Dr. David McKeown said officials have talked to over 100 of those who reported getting sick and the only common food exposure that they had was the cronut burger served by Epic Burger and Waffles.
"Early laboratory tests indicated that samples of the cronut burger were contaminated by staphylococcus aureas toxin," he said.
The bacteria produces a toxin which can cause nausea, vomiting and diarrhea in two to four hours, and McKeown said the majority of healthy people will recover, but it can be serious for young children and the elderly.
Symptoms of food-borne illness were first reported Tuesday night when paramedics treated 12 people at the CNE, sending five of them to hospital.
By Wednesday night, the number of reported illnesses had reached almost 100.
McKeown said there is no way for consumers to tell if a burger is contaminated before eating it.
"There were no indications from that investigation of any other CNE food associated with this outbreak," he said.
Further tests are being conducted to determine which of the components of the burger was contaminated.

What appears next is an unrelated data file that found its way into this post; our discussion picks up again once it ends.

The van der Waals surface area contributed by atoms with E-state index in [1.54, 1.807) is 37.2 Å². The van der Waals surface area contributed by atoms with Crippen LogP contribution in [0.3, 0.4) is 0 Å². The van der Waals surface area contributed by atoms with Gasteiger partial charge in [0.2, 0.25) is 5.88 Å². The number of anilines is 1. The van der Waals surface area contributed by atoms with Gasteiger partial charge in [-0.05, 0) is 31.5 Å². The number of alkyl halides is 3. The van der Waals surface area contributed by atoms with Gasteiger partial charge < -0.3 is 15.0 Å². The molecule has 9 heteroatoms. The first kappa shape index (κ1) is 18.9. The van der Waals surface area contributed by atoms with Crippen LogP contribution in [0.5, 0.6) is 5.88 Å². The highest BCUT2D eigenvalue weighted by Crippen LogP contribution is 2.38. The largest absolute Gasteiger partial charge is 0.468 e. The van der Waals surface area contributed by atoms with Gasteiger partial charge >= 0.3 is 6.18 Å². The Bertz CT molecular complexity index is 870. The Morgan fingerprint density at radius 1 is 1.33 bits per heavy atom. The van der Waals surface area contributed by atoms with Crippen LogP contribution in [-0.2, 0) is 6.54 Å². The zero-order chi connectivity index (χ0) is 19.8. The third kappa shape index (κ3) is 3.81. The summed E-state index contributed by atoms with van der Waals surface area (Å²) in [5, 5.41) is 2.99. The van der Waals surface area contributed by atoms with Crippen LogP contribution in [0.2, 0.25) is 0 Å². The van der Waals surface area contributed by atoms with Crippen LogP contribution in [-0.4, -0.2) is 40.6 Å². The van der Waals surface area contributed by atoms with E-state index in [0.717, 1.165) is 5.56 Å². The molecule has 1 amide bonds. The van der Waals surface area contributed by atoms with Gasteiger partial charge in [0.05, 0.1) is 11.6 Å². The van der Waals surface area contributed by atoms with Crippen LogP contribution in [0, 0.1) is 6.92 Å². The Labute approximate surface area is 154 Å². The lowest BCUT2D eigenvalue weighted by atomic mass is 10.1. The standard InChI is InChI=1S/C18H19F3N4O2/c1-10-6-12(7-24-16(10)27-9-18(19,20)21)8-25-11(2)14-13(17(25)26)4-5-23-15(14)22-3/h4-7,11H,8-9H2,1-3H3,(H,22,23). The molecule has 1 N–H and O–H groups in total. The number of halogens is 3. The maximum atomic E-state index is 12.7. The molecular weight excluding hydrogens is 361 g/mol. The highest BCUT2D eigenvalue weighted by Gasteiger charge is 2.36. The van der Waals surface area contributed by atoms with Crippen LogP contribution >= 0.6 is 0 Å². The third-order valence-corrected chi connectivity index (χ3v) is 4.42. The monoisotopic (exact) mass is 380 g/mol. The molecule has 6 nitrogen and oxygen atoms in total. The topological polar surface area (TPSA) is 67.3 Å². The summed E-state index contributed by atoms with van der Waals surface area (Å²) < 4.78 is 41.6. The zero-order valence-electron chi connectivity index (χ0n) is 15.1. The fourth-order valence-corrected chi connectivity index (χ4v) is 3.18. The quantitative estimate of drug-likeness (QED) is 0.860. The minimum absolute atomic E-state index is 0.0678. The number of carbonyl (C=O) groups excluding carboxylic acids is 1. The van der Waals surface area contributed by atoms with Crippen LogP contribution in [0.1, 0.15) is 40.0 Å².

McKeown said Epic Burger and Waffles will remain closed until the results of those tests come back. He said officials are trying to reconstruct the sequence of events so they can better understand how the outbreak unfolded.
"In this case, no one has died," he said, adding that "it can be much worse."
CNE general manager David Bednar said his priority is to ensure the health and safety of fair patrons.
"We've stopped this now, we're confident it's over," he said.
Epic Burger and Waffles issued a statement Thursday saying it has never had issues in the past and it takes health and safety "very seriously."